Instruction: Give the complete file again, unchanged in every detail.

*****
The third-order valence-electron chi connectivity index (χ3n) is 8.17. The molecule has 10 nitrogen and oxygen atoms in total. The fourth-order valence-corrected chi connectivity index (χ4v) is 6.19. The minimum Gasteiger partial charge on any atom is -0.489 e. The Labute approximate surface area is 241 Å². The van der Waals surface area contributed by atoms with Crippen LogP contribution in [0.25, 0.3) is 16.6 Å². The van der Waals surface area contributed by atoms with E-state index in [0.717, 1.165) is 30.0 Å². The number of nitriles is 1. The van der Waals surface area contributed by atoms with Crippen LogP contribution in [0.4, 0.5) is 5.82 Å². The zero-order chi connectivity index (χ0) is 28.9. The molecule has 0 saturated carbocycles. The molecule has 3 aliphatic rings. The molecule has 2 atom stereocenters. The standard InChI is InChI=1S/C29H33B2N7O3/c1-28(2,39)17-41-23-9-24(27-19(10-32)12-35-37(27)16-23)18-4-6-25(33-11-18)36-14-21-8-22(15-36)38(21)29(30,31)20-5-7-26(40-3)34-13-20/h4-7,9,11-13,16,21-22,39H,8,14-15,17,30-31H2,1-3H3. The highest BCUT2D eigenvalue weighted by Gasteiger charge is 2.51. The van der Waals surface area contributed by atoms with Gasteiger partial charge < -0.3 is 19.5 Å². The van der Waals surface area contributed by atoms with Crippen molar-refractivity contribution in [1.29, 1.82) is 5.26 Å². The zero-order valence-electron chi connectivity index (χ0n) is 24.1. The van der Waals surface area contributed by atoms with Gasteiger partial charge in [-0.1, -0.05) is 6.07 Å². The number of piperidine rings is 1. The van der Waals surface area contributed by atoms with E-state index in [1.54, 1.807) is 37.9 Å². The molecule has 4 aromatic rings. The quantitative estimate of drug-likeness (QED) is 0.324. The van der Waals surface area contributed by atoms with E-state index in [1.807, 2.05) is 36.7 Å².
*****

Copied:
The third-order valence-electron chi connectivity index (χ3n) is 8.17. The molecule has 10 nitrogen and oxygen atoms in total. The fourth-order valence-corrected chi connectivity index (χ4v) is 6.19. The minimum Gasteiger partial charge on any atom is -0.489 e. The Labute approximate surface area is 241 Å². The van der Waals surface area contributed by atoms with Crippen LogP contribution in [0.25, 0.3) is 16.6 Å². The van der Waals surface area contributed by atoms with E-state index in [0.717, 1.165) is 30.0 Å². The number of nitriles is 1. The van der Waals surface area contributed by atoms with Crippen LogP contribution in [0.4, 0.5) is 5.82 Å². The zero-order chi connectivity index (χ0) is 28.9. The molecule has 0 saturated carbocycles. The molecule has 3 aliphatic rings. The molecule has 2 atom stereocenters. The standard InChI is InChI=1S/C29H33B2N7O3/c1-28(2,39)17-41-23-9-24(27-19(10-32)12-35-37(27)16-23)18-4-6-25(33-11-18)36-14-21-8-22(15-36)38(21)29(30,31)20-5-7-26(40-3)34-13-20/h4-7,9,11-13,16,21-22,39H,8,14-15,17,30-31H2,1-3H3. The highest BCUT2D eigenvalue weighted by Gasteiger charge is 2.51. The van der Waals surface area contributed by atoms with Gasteiger partial charge < -0.3 is 19.5 Å². The van der Waals surface area contributed by atoms with Crippen molar-refractivity contribution in [1.29, 1.82) is 5.26 Å². The zero-order valence-electron chi connectivity index (χ0n) is 24.1. The van der Waals surface area contributed by atoms with Gasteiger partial charge in [-0.1, -0.05) is 6.07 Å². The number of piperidine rings is 1. The van der Waals surface area contributed by atoms with E-state index in [1.54, 1.807) is 37.9 Å². The molecule has 4 aromatic rings. The quantitative estimate of drug-likeness (QED) is 0.324. The van der Waals surface area contributed by atoms with E-state index in [1.807, 2.05) is 36.7 Å².